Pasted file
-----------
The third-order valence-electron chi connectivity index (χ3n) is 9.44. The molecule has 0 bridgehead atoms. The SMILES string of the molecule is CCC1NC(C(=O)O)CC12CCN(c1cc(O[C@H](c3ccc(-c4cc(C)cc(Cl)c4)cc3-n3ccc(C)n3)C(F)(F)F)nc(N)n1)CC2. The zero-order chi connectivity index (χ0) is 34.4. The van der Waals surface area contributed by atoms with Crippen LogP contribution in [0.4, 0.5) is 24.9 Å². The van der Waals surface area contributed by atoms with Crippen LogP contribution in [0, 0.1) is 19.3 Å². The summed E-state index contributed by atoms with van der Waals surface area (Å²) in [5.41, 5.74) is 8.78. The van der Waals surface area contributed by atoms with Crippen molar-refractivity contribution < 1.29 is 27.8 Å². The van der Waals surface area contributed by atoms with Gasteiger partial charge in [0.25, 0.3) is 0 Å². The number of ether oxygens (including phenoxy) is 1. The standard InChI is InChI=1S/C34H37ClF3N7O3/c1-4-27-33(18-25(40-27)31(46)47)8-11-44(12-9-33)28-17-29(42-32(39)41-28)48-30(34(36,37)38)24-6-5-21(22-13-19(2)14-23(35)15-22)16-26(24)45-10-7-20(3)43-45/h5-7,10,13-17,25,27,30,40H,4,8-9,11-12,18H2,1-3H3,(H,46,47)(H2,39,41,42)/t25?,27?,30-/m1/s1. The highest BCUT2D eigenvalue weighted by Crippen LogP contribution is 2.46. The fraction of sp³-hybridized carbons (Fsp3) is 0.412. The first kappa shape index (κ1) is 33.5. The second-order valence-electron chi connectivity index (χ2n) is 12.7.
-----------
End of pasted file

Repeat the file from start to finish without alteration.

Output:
The third-order valence-electron chi connectivity index (χ3n) is 9.44. The molecule has 0 bridgehead atoms. The SMILES string of the molecule is CCC1NC(C(=O)O)CC12CCN(c1cc(O[C@H](c3ccc(-c4cc(C)cc(Cl)c4)cc3-n3ccc(C)n3)C(F)(F)F)nc(N)n1)CC2. The zero-order chi connectivity index (χ0) is 34.4. The van der Waals surface area contributed by atoms with Crippen LogP contribution in [0.4, 0.5) is 24.9 Å². The van der Waals surface area contributed by atoms with Crippen LogP contribution in [0, 0.1) is 19.3 Å². The summed E-state index contributed by atoms with van der Waals surface area (Å²) in [5.41, 5.74) is 8.78. The van der Waals surface area contributed by atoms with Crippen molar-refractivity contribution < 1.29 is 27.8 Å². The van der Waals surface area contributed by atoms with Gasteiger partial charge in [0.25, 0.3) is 0 Å². The number of ether oxygens (including phenoxy) is 1. The standard InChI is InChI=1S/C34H37ClF3N7O3/c1-4-27-33(18-25(40-27)31(46)47)8-11-44(12-9-33)28-17-29(42-32(39)41-28)48-30(34(36,37)38)24-6-5-21(22-13-19(2)14-23(35)15-22)16-26(24)45-10-7-20(3)43-45/h5-7,10,13-17,25,27,30,40H,4,8-9,11-12,18H2,1-3H3,(H,46,47)(H2,39,41,42)/t25?,27?,30-/m1/s1. The highest BCUT2D eigenvalue weighted by Crippen LogP contribution is 2.46. The fraction of sp³-hybridized carbons (Fsp3) is 0.412. The first kappa shape index (κ1) is 33.5. The second-order valence-electron chi connectivity index (χ2n) is 12.7.